Tag - Chunghwa
The European Commission has fined seven electronics manufacturers 1.47 billion euro ($1.92 billion) for price fixing, in what has been described as "textbook cartels". Philips, LG, Samsung, and others were fined for their parts in cathode ray tube (CRT) price cartels for televisions and computer monitors, that lasted between 1996 and 2006.
Apple may have had very aggressive launch shipments of the iPad 2 despite the shortages, part suppliers said Wednesday. About 2.4 million to 2.6 million of the tablets are believed to have shipped just in March. The rate should accelerate faster still, Digitimes said, and would hit four million to 4.3 million per month in each spring month to lead to at least 12 million iPad 2s in the season.
The European Commission on Wednesday announced several key decisions, one of which involves fining six LCD makers for being involved in a price-fixing cartel between October 2001 and February 2006. The fines amount to the equivalent of $856 million (649 million euros) and need to be paid by Korea's Samsung and LG as well as Taiwan's AU Optronics, Chimei InnoLux, Chunghwa Picture Tubes and HannStar. While the companies are based outside of Europe, the cartel's actions affected the price of products sold in Europe.
LG Display and AU Optronics are two of five companies that are facing fines from European Union regulators over allegedly colluding on fixing the prices of LCD displays in consumer devices, four sources said in a recent report. One of the unnamed sources said the European Commission will announce the fines on December 8. While the EU regulator didn't name the companies, LG Display and AU and Chi Mei Optoelectronics confirmed these charges themselves.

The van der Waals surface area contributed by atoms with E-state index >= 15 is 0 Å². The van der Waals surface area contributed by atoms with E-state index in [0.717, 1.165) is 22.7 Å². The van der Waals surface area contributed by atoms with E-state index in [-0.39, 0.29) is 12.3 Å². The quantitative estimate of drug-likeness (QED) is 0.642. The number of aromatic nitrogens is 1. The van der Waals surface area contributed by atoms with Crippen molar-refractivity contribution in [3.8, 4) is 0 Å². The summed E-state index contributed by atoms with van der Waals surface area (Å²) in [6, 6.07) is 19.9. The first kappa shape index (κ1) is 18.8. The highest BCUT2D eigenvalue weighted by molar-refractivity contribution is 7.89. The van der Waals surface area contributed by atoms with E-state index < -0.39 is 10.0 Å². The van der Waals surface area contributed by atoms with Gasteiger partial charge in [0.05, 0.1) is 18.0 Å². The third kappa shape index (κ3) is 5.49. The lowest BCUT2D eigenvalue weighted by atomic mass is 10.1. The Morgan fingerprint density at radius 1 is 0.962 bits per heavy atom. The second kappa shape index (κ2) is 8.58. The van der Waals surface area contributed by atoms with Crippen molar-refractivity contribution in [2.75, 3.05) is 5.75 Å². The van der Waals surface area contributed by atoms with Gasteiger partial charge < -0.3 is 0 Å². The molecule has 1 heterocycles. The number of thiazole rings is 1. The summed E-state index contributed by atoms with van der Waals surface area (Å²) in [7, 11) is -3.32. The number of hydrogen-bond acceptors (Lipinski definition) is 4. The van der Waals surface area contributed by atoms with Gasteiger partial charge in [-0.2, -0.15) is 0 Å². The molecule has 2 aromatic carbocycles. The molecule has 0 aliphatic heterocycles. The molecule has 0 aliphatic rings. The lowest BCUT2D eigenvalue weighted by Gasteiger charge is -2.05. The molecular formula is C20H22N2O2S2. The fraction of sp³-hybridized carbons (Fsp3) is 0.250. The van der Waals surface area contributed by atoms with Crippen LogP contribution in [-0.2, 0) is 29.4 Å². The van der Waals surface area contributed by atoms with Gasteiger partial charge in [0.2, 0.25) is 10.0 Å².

Taiwan-based Chunghwa Telecom is reportedly collaborating with Intel to develop "smart TV" products and services, along with cloud computing technology and applications, according to a Commercial Times report. Chunghwa chairman Lu Shyue-ching is said to be talking directly with Intel head Paul Otellini.
Chunghwa Telecom is currently looking at getting the iPad into Taiwan, according to the carrier's chairman, Lu Shyue-ching. Speaking with Reuters at the Computex PC expo, Shyue-ching says his company is "still talking" to Apple, and working "actively" at getting sales started. There is indeed a local demand for pure media consumption devices like the iPad, the chairman argues.
Garmin-ASUS on Friday released the Windows 6.5.3-powered M10 smartphone in Taiwan. The company's third GPS phone, it's powered by a Qualcomm 600MHz chip and is the first to use Windows Mobile 6.5.3, although it uses a resistive touchscreen rather than the capacitive that 6.5.3 enables. Internet Explorer is also said to be smoother in transitions in touch gestures and is quicker overall.
Taiwan's Chunghwa Picture Tubes (CPT) showed off what it is calling the largest projected capacitive touch panel with its 21.5-inch display. The device is currently undergoing testing by clients and the company has already started shipping 10.1-inch projective capacitive touch panels and 3D panels.
The world's largest cellphone maker, Nokia, is suing 11 manufacturers of LCD displays for allegedly colluding on fixing the prices of liquid crystal displays, according to a Tuesday WSJ report (subscription required). In the suit, filed on November 25th in San Francisco, Nokia maintains the companies raised the prices of LCDs above what they would have been in a competitive market, in a period ranging from January 1st, 1996, to December 11th, 2006. Nokia purchased these overpriced LCDs for its smartphones.
The European Union's antitrust regulators have charged Philips Electronics, LG Display and a number of smaller, unnamed LCD makers with corroborating on fixing the price of LCD monitors, Philips announced on Monday. According to a Monday report, the EU antitrust regulators began their investigation in 2006, along with their US counterparts, and has now concluded that the involved firms knowingly kept pricing high. Philips said it would vigorously fight the accusation and claimed that it sold all of its shares in LG Display in March, eliminating possible incentives to illegally collaborate in the future.